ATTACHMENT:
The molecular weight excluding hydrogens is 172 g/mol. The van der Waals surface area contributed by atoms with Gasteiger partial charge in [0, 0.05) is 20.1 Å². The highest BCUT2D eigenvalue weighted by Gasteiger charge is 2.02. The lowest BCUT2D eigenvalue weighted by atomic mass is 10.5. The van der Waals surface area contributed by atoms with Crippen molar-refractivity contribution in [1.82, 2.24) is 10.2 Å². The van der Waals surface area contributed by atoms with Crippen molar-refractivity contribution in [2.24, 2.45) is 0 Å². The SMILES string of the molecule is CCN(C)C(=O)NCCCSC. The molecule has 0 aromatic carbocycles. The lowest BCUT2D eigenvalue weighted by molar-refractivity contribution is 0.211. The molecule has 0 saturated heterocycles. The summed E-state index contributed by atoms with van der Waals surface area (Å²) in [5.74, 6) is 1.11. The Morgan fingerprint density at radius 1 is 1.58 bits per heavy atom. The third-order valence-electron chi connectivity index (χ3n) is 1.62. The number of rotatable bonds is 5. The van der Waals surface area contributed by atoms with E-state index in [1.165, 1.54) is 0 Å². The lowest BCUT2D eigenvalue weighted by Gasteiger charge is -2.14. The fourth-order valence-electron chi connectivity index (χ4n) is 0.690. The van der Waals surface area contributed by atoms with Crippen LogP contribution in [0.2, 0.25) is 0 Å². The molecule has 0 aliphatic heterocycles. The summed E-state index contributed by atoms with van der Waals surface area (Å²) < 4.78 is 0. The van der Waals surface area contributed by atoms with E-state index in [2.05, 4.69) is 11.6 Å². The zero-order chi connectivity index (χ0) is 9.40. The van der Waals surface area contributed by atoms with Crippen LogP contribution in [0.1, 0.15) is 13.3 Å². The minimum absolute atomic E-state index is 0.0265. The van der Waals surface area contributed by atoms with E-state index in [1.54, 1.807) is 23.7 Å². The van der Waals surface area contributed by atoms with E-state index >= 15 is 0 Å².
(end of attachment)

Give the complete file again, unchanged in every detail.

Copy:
The molecular weight excluding hydrogens is 172 g/mol. The van der Waals surface area contributed by atoms with Gasteiger partial charge in [0, 0.05) is 20.1 Å². The highest BCUT2D eigenvalue weighted by Gasteiger charge is 2.02. The lowest BCUT2D eigenvalue weighted by atomic mass is 10.5. The van der Waals surface area contributed by atoms with Crippen molar-refractivity contribution in [1.82, 2.24) is 10.2 Å². The van der Waals surface area contributed by atoms with Crippen molar-refractivity contribution in [2.24, 2.45) is 0 Å². The SMILES string of the molecule is CCN(C)C(=O)NCCCSC. The molecule has 0 aromatic carbocycles. The lowest BCUT2D eigenvalue weighted by molar-refractivity contribution is 0.211. The molecule has 0 saturated heterocycles. The summed E-state index contributed by atoms with van der Waals surface area (Å²) in [5.74, 6) is 1.11. The Morgan fingerprint density at radius 1 is 1.58 bits per heavy atom. The third-order valence-electron chi connectivity index (χ3n) is 1.62. The number of rotatable bonds is 5. The van der Waals surface area contributed by atoms with E-state index in [1.165, 1.54) is 0 Å². The lowest BCUT2D eigenvalue weighted by Gasteiger charge is -2.14. The fourth-order valence-electron chi connectivity index (χ4n) is 0.690. The van der Waals surface area contributed by atoms with Crippen LogP contribution in [0.2, 0.25) is 0 Å². The molecule has 0 aliphatic heterocycles. The summed E-state index contributed by atoms with van der Waals surface area (Å²) < 4.78 is 0. The van der Waals surface area contributed by atoms with E-state index in [2.05, 4.69) is 11.6 Å². The zero-order chi connectivity index (χ0) is 9.40. The van der Waals surface area contributed by atoms with Crippen LogP contribution in [0.1, 0.15) is 13.3 Å². The minimum absolute atomic E-state index is 0.0265. The van der Waals surface area contributed by atoms with E-state index in [1.54, 1.807) is 23.7 Å². The van der Waals surface area contributed by atoms with E-state index >= 15 is 0 Å².